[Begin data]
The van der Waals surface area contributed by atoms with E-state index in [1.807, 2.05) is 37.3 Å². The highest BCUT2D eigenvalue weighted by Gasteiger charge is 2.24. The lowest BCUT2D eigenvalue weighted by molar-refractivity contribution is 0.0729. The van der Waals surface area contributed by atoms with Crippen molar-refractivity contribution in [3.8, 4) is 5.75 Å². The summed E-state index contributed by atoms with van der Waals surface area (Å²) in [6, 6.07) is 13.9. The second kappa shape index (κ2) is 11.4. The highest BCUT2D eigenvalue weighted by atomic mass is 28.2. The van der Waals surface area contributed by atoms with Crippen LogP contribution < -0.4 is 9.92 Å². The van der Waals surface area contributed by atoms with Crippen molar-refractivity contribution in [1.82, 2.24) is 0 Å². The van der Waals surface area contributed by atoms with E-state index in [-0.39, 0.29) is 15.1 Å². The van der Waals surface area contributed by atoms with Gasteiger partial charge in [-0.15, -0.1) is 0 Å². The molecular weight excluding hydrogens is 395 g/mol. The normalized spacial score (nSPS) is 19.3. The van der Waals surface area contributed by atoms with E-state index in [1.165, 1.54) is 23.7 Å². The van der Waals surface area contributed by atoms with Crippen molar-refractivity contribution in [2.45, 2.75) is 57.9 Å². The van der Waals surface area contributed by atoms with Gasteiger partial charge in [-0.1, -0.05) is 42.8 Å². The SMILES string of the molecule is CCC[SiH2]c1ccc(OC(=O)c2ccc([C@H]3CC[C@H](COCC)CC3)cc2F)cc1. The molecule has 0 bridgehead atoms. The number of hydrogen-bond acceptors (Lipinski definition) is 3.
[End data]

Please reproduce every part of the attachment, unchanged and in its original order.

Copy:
The van der Waals surface area contributed by atoms with E-state index in [1.807, 2.05) is 37.3 Å². The highest BCUT2D eigenvalue weighted by Gasteiger charge is 2.24. The lowest BCUT2D eigenvalue weighted by molar-refractivity contribution is 0.0729. The van der Waals surface area contributed by atoms with Crippen molar-refractivity contribution in [3.8, 4) is 5.75 Å². The summed E-state index contributed by atoms with van der Waals surface area (Å²) in [6, 6.07) is 13.9. The second kappa shape index (κ2) is 11.4. The highest BCUT2D eigenvalue weighted by atomic mass is 28.2. The van der Waals surface area contributed by atoms with Crippen LogP contribution < -0.4 is 9.92 Å². The van der Waals surface area contributed by atoms with Crippen molar-refractivity contribution in [1.82, 2.24) is 0 Å². The van der Waals surface area contributed by atoms with E-state index in [-0.39, 0.29) is 15.1 Å². The van der Waals surface area contributed by atoms with Gasteiger partial charge in [-0.15, -0.1) is 0 Å². The molecular weight excluding hydrogens is 395 g/mol. The normalized spacial score (nSPS) is 19.3. The van der Waals surface area contributed by atoms with E-state index in [1.165, 1.54) is 23.7 Å². The van der Waals surface area contributed by atoms with Crippen molar-refractivity contribution in [2.45, 2.75) is 57.9 Å². The van der Waals surface area contributed by atoms with Gasteiger partial charge in [-0.1, -0.05) is 42.8 Å². The SMILES string of the molecule is CCC[SiH2]c1ccc(OC(=O)c2ccc([C@H]3CC[C@H](COCC)CC3)cc2F)cc1. The molecule has 0 bridgehead atoms. The number of hydrogen-bond acceptors (Lipinski definition) is 3.